It is a criminal offence to let a privately rented property in a designated area without a licence and failure to apply for one could lead to a financial penalty up to £30,000 or a prosecution with an unlimited fine. Failure to comply with any of the conditions of the licence could lead to a fine of up to £5,000 or a prosecution. It is also a criminal offence to make a false statement in an application for a licence or fail to comply with any condition of a licence. Please refer to our
What you will need:
- details of the tenants
- information about the property to be licensed
- documents relating to the property, the licence holder and any manager (see checklist below)
- if the manager and licence holder are two different people then an additional Fit and Proper Person Sheet will need to be completed.
Ourhas a list of everything that you will need before making an application for selective landlord licensing.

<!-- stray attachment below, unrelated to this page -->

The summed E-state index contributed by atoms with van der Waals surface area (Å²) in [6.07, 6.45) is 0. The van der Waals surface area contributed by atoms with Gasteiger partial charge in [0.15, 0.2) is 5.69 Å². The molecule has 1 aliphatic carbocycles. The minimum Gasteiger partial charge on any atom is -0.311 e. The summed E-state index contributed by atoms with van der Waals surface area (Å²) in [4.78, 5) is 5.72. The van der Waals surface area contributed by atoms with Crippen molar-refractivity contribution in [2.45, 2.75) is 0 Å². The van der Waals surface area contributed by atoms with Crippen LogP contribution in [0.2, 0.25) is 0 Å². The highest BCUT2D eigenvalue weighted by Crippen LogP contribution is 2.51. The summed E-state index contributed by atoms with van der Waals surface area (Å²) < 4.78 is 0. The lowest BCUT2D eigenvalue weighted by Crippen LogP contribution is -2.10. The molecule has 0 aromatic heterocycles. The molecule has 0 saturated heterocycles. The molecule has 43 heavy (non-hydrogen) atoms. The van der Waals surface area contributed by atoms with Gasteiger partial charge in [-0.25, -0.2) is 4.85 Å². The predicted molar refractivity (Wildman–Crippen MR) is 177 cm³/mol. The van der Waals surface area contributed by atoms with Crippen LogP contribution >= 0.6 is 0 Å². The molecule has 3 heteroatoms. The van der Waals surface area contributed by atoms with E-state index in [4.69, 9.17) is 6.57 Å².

Are there any exemptions?
Properties with a mandatory HMO licence are exempt. There are also a number of other circumstances which mean you do not have to apply for a licence. Please refer to thefor a full list of exemptions.
How to apply
Applications can be made by completion of the online application form using the link at the top of this page. Any supporting documentation not provided within seven days of submission of an online application may result in the refusal and return of the application.
Paper based applications are available on request. Please ensure you have all the information detailed in 'what you will need' to enable you to complete your application in full. Do not email the application or any attachments. Applications will be received by post or they can be delivered to Gateshead Council Civic Centre.
Who needs to apply
All private landlords (unless exempt) who rent out a property in any of the designated areas. You can find details and a map of the designated areas on the selective licensing areas page.
Fit and proper criteria
Under the Housing Act 2004, licence holders and managers must be 'fit and proper' persons in order to undertake the responsibilities of managing a private rented property. We have to assess whether proposed licence holders are 'fit and proper' persons to hold a landlord licence.